Tipp City student charged after threat


TIPP CITY — A Tippecanoe Middle School student has been charged after allegedly making threats to shoot up the Tipp City school in early December 2022.

According to a Tipp City Police report, the student was questioned by police on Dec. 8, 2022. During that conversation with police, the student admitted to saying they would shoot up the school if they could and named targeted individuals and weapons they had in mind to use during the assault. The student told the responding police officer they were giving an “honest response to the questions, but wouldn’t actually do it,” the report said.

Amid the return to school from the winter break, some Tipp City parents expressed concern amongst themselves on social media about the threat, as some parents appeared to be unaware of the issue.

Tipp City Police Chief Greg Adkins told Miami Valley Today by email, when asked for a comment about the incident on Wednesday, “The Tipp City Police Department received a complaint investigated and handled on Dec. 8, 2022. The suspect in this complaint was interviewed, and an appropriate charge was filed following conversations with the Miami County Juvenile Prosecutor. I can’t speak to where the matter stands in court or if the juvenile has been adjudicated.”

Adkins said he could not speak on the status of the student’s disciplinary action, as that is a school matter and is protected under Ohio law for the school system to disseminate the information.

However, Adkins said, “the police department has not waivered from our mission of providing a safe learning environment for staff and students. The department deployed additional resources to the middle school on Tuesday morning to help calm parents’ concerns. We can’t stop the damage that social media has created and the misinformation some are distributing online.

“The police department provides a full-time DARE officer to the district, and each day, an off-duty officer volunteers to work on their day off in several of the buildings throughout the day. The school district pays 80%, and the city pays 20% of the overtime rate for that officer. If the school district wishes to re-evaluate that program or add additional officers to the schools as full-time SRO we will have those discussions in the future.”

Adkins also provided the statement shared Tuesday that addressed the social media conversations of parents’ concerns, which said the police department and Tipp City Schools had a plan (that) was “in place to reintegrate a student into the middle school prior to the social media comments and posts. This plan was in place in early December and had never changed. There is a lot of misinformation on social media that began in the last few days. I can assure you that the safety of each child and staff member is our top priority. We continue to work closely with the school district to monitor situations and have plans for the highest level of safety we can provide.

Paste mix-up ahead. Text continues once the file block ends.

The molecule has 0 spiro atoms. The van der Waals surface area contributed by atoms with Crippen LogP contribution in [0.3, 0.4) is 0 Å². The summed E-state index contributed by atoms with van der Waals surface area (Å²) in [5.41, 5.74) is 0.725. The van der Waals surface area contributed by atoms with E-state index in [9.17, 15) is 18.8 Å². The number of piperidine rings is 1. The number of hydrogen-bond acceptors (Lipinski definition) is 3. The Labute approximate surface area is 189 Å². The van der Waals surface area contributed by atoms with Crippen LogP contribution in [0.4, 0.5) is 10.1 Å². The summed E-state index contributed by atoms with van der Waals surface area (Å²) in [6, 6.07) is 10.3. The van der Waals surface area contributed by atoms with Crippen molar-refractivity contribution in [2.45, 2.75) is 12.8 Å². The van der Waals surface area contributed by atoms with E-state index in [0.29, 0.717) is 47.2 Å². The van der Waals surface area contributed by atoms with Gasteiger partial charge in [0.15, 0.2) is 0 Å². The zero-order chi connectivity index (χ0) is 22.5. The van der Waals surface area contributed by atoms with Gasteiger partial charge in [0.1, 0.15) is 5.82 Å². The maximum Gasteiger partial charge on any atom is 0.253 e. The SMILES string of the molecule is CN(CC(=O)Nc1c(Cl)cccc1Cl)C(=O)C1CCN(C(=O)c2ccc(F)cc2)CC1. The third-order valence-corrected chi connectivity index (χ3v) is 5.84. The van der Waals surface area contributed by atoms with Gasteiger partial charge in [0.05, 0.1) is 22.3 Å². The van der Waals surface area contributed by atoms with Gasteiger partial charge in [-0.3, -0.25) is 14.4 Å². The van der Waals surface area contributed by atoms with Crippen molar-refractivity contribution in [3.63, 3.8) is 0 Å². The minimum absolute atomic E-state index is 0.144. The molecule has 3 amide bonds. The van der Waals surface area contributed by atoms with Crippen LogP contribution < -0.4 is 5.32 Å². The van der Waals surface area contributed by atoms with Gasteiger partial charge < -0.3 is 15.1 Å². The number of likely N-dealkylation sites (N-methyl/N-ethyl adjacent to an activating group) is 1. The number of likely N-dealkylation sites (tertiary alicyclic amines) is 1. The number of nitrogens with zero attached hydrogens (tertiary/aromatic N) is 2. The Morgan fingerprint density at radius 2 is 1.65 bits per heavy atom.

“Many points that are brought to light are issues the school district can only address based on laws they must follow. I can confirm that the middle school staff and board office staff communicated with members of our department well before some speculation, ” the statement said.

It continued, “The department had an increased number of officers present (Tuesday) morning and (Tuesday) afternoon to help calm the situation. The department is monitoring potential threats, and I can confirm there are no additional threats at this time. The police department addressed the previous concerns with the Miami County Juvenile Prosecutor’s Office.

“Situations that arise are about open communication and teamwork and providing the safest environment possible for students and staff while maintaining a sense of normalcy for all. Safety plans will not be shared publicly.

“I know there is information on social media regarding the release of the report. A common misconception about juvenile police reports is that no Ohio law categorically excludes all juvenile records from public records disclosure. Once a report has been closed and charges filed, the report is a public record. To not release a public record, the department must identify a specific law that withholds the information. Once the department legally releases the record, the department has no control over what the recipient does or does not do with a report, including the recipient posting the report to social media.

“Tipp City is a wonderful community because of the efforts of the community and school district. Please continue to respect the laws that govern entities and know that the Tipp City Police Department continues to put safety and service as our top priority. The department will not answer questions on behalf of the school district. We work with district to address safety and security needs and concerns,” the statement concluded.

Miami Valley Today also reached out to Tipp City Exempted Village Schools Superintendent Mark J. Stafanik for a comment and has not heard back as of press time.

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